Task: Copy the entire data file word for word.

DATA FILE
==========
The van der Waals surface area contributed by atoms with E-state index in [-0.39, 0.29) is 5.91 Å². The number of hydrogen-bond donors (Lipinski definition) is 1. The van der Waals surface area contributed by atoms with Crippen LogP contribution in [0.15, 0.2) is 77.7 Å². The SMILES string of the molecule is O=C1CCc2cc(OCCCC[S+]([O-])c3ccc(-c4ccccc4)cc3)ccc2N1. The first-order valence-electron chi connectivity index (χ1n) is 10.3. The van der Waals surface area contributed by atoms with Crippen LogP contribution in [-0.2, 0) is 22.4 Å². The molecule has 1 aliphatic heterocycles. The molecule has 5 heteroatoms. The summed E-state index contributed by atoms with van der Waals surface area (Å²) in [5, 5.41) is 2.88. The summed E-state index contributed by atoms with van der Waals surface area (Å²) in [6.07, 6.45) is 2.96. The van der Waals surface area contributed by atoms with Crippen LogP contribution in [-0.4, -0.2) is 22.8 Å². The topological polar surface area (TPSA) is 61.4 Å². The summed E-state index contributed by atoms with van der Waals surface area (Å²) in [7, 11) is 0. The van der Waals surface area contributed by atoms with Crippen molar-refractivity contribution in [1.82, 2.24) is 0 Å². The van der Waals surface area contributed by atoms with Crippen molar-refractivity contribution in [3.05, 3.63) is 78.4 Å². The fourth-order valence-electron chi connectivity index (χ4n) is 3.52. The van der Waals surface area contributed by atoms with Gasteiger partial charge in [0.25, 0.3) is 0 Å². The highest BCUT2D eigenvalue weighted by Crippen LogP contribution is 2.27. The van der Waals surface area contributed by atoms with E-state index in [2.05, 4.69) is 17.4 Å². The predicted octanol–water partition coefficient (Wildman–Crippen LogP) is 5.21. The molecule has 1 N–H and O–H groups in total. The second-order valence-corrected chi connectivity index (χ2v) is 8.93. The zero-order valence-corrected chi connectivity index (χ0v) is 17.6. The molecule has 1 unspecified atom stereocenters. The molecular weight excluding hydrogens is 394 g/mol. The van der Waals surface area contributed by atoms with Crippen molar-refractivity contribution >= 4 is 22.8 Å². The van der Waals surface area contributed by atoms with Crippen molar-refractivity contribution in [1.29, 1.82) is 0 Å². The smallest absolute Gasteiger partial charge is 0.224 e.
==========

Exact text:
The van der Waals surface area contributed by atoms with E-state index in [-0.39, 0.29) is 5.91 Å². The number of hydrogen-bond donors (Lipinski definition) is 1. The van der Waals surface area contributed by atoms with Crippen LogP contribution in [0.15, 0.2) is 77.7 Å². The SMILES string of the molecule is O=C1CCc2cc(OCCCC[S+]([O-])c3ccc(-c4ccccc4)cc3)ccc2N1. The first-order valence-electron chi connectivity index (χ1n) is 10.3. The van der Waals surface area contributed by atoms with Crippen LogP contribution in [-0.2, 0) is 22.4 Å². The molecule has 1 aliphatic heterocycles. The molecule has 5 heteroatoms. The summed E-state index contributed by atoms with van der Waals surface area (Å²) in [5, 5.41) is 2.88. The summed E-state index contributed by atoms with van der Waals surface area (Å²) in [6.07, 6.45) is 2.96. The van der Waals surface area contributed by atoms with Crippen LogP contribution in [-0.4, -0.2) is 22.8 Å². The topological polar surface area (TPSA) is 61.4 Å². The summed E-state index contributed by atoms with van der Waals surface area (Å²) in [7, 11) is 0. The van der Waals surface area contributed by atoms with Crippen molar-refractivity contribution in [1.82, 2.24) is 0 Å². The van der Waals surface area contributed by atoms with Crippen molar-refractivity contribution in [3.05, 3.63) is 78.4 Å². The fourth-order valence-electron chi connectivity index (χ4n) is 3.52. The van der Waals surface area contributed by atoms with Gasteiger partial charge in [0.25, 0.3) is 0 Å². The highest BCUT2D eigenvalue weighted by Crippen LogP contribution is 2.27. The van der Waals surface area contributed by atoms with E-state index in [2.05, 4.69) is 17.4 Å². The predicted octanol–water partition coefficient (Wildman–Crippen LogP) is 5.21. The molecule has 1 N–H and O–H groups in total. The second-order valence-corrected chi connectivity index (χ2v) is 8.93. The zero-order valence-corrected chi connectivity index (χ0v) is 17.6. The molecule has 1 unspecified atom stereocenters. The molecular weight excluding hydrogens is 394 g/mol. The van der Waals surface area contributed by atoms with Crippen molar-refractivity contribution >= 4 is 22.8 Å². The van der Waals surface area contributed by atoms with Crippen molar-refractivity contribution in [1.29, 1.82) is 0 Å². The smallest absolute Gasteiger partial charge is 0.224 e.